Go to Edmunds.com and build and price that exact truck and get the invoice cost. If you order the truck, most dealers will deliver it to you for invoice cost.

You can get it around $7,000 cheaper if you go for the gas engine instead of diesel. That would be a real sacrifice for me, because I've owned a Ford diesel for over 11 years and it was a wonderful towing machine. The gasser will probably pull the load, but it will drink lots of gas doing it. Something like a 454 Chevy.
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Old 02-26-2014, 09:47 PM   #8
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I towed a 12k trailer for 9 years with a 98 k2500 diesel with 4.10 housing. It was a real good pulling machine rated for 8600 lbs while the 454 like yours with same drive train was rated for 12k.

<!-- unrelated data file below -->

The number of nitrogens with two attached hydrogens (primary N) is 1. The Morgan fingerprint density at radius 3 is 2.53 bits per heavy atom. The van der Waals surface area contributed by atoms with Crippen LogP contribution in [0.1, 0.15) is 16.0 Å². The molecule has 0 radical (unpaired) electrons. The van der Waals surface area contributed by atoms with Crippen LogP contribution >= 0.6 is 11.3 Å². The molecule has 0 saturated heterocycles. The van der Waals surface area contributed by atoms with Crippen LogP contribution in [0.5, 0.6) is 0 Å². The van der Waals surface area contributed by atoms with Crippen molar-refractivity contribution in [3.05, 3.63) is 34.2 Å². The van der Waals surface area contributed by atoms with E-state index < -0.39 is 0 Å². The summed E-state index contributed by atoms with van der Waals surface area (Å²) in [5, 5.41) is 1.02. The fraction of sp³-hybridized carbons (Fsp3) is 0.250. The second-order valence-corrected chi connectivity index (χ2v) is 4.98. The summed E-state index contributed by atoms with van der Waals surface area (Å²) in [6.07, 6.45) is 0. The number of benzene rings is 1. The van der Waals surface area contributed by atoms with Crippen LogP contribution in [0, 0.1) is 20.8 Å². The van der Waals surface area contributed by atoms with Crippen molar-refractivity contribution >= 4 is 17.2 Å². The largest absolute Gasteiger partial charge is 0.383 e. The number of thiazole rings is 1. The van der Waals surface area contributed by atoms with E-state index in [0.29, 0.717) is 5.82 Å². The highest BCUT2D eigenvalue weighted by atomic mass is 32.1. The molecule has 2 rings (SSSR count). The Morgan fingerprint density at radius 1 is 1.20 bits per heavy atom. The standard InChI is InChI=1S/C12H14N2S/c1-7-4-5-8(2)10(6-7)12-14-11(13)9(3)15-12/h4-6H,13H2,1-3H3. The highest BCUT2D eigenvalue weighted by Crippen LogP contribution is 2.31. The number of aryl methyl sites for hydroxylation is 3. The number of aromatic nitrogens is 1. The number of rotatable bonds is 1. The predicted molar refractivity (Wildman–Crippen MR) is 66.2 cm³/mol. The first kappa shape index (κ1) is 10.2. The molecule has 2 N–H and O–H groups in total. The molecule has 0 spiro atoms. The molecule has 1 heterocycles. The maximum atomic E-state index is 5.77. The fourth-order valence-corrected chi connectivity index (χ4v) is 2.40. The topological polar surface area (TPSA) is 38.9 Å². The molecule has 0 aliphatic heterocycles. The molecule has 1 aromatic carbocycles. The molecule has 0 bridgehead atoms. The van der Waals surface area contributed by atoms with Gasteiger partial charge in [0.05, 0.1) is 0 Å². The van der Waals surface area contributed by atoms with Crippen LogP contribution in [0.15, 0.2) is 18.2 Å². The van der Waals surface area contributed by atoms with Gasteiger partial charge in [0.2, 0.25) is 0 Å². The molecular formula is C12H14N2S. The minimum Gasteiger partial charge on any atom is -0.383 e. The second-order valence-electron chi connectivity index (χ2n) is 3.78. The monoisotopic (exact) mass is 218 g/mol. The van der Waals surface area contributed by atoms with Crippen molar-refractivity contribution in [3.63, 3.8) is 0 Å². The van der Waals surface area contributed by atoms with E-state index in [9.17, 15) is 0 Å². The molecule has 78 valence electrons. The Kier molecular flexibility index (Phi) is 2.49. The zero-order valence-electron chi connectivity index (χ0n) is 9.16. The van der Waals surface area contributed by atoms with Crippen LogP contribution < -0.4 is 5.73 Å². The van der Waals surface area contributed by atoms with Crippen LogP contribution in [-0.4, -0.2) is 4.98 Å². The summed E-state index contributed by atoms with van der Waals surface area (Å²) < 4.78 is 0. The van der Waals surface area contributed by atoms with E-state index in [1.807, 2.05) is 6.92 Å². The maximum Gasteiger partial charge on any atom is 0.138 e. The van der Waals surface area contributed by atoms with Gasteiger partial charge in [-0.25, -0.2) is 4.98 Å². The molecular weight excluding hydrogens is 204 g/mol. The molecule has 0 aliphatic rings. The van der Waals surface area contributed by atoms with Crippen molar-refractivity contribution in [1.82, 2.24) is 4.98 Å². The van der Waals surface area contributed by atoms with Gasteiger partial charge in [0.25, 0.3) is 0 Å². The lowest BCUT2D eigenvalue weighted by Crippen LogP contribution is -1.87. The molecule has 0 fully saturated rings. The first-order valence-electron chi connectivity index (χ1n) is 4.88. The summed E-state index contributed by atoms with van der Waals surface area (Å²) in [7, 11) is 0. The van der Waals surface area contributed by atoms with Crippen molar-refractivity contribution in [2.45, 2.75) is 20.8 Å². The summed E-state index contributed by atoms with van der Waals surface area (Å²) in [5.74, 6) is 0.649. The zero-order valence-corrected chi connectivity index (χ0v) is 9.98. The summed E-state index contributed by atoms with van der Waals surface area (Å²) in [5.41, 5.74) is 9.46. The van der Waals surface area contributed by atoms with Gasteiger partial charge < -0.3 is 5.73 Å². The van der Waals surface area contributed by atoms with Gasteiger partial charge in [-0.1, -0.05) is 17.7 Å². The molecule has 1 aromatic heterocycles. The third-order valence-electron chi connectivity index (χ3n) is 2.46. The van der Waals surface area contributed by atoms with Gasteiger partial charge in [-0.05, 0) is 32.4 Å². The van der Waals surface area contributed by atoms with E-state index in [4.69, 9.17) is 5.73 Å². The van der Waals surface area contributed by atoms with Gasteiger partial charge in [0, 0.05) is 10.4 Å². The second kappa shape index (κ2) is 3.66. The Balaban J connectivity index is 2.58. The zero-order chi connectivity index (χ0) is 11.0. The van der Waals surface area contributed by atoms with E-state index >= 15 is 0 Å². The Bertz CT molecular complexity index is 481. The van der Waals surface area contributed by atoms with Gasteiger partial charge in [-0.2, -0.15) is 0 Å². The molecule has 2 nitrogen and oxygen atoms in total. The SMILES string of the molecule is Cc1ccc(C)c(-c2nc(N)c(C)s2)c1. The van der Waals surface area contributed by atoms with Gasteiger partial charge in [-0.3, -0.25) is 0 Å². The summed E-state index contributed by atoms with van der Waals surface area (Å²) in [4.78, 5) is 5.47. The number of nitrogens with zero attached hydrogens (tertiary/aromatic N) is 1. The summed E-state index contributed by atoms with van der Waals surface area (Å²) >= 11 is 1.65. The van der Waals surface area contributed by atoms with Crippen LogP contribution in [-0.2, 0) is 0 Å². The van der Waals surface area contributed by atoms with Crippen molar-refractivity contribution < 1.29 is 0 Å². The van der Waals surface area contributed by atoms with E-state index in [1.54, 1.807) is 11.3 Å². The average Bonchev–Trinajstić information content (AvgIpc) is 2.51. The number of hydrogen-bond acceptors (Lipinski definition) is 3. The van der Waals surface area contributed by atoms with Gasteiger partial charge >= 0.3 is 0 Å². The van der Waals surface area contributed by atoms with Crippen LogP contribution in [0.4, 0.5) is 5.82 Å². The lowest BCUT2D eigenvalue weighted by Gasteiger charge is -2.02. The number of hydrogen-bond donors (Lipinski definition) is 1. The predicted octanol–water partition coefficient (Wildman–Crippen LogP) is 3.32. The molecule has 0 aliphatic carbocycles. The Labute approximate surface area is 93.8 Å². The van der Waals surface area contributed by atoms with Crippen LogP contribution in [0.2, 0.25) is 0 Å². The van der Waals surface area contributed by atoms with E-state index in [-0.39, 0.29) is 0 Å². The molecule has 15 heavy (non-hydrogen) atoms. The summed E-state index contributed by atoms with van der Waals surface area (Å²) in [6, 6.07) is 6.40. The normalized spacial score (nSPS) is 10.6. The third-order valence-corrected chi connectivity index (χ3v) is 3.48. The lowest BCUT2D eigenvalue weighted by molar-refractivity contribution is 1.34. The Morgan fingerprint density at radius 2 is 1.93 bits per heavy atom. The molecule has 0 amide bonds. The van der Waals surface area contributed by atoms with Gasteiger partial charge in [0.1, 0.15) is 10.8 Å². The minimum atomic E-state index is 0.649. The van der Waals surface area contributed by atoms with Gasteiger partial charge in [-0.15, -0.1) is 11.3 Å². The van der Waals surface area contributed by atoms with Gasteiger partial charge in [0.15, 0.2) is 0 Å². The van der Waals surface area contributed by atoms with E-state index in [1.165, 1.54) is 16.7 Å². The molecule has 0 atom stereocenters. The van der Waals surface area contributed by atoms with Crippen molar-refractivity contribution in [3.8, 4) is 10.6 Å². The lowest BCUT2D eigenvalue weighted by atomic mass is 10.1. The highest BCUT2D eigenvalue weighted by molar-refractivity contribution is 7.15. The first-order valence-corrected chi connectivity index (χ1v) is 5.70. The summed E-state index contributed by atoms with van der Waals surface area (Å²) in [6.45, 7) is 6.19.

For 3 years I towed a 2000 lbs car behind the trailer with hardly any change in performance but harder on fuel.
Your ton truck will survive quit well with the trailer in tow. Like some said you will need to watch the temperatures. But it was never an issue with my 2500 6.5 diesel which was known to be the little bros of the big 454 those days.
You have experience, so use it wisely.
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Old 02-27-2014, 08:30 PM   #9
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Tow capacity is based on the total configuration of the truck. Tow capacities have increased since your truck was built. If you want to rebuild your truck from the ground up I am sure you could increase the tow capacity to match the new ones. The best way is to buy a new truck.